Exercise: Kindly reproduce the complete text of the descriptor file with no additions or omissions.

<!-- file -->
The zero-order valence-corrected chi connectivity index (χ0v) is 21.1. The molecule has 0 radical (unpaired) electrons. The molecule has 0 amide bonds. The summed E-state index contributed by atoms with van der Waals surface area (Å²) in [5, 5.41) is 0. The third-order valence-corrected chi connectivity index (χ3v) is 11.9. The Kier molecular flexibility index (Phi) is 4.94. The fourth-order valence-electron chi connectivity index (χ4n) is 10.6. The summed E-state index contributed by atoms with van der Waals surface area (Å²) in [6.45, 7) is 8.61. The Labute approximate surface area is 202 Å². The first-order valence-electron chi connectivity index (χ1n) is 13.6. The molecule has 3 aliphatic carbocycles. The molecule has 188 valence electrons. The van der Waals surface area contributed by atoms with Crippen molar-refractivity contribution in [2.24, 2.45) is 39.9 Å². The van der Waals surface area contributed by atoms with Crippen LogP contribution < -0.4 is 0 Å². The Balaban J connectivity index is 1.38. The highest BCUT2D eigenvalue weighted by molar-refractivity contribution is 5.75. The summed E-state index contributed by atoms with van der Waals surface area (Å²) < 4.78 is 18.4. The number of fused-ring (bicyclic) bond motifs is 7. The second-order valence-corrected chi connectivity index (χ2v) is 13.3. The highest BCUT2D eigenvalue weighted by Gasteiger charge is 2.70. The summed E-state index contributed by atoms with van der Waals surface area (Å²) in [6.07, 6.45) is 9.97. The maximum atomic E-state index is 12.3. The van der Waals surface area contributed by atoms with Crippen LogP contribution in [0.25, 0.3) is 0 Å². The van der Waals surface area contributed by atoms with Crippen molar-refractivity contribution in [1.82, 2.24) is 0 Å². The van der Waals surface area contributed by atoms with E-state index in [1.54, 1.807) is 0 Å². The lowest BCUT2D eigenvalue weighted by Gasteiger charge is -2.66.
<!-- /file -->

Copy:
The zero-order valence-corrected chi connectivity index (χ0v) is 21.1. The molecule has 0 radical (unpaired) electrons. The molecule has 0 amide bonds. The summed E-state index contributed by atoms with van der Waals surface area (Å²) in [5, 5.41) is 0. The third-order valence-corrected chi connectivity index (χ3v) is 11.9. The Kier molecular flexibility index (Phi) is 4.94. The fourth-order valence-electron chi connectivity index (χ4n) is 10.6. The summed E-state index contributed by atoms with van der Waals surface area (Å²) in [6.45, 7) is 8.61. The Labute approximate surface area is 202 Å². The first-order valence-electron chi connectivity index (χ1n) is 13.6. The molecule has 3 aliphatic carbocycles. The molecule has 188 valence electrons. The van der Waals surface area contributed by atoms with Crippen molar-refractivity contribution in [2.24, 2.45) is 39.9 Å². The van der Waals surface area contributed by atoms with Crippen LogP contribution < -0.4 is 0 Å². The Balaban J connectivity index is 1.38. The highest BCUT2D eigenvalue weighted by molar-refractivity contribution is 5.75. The summed E-state index contributed by atoms with van der Waals surface area (Å²) < 4.78 is 18.4. The number of fused-ring (bicyclic) bond motifs is 7. The second-order valence-corrected chi connectivity index (χ2v) is 13.3. The highest BCUT2D eigenvalue weighted by Gasteiger charge is 2.70. The summed E-state index contributed by atoms with van der Waals surface area (Å²) in [6.07, 6.45) is 9.97. The maximum atomic E-state index is 12.3. The van der Waals surface area contributed by atoms with Crippen LogP contribution in [0.25, 0.3) is 0 Å². The van der Waals surface area contributed by atoms with Crippen molar-refractivity contribution in [1.82, 2.24) is 0 Å². The van der Waals surface area contributed by atoms with E-state index in [1.54, 1.807) is 0 Å². The lowest BCUT2D eigenvalue weighted by Gasteiger charge is -2.66.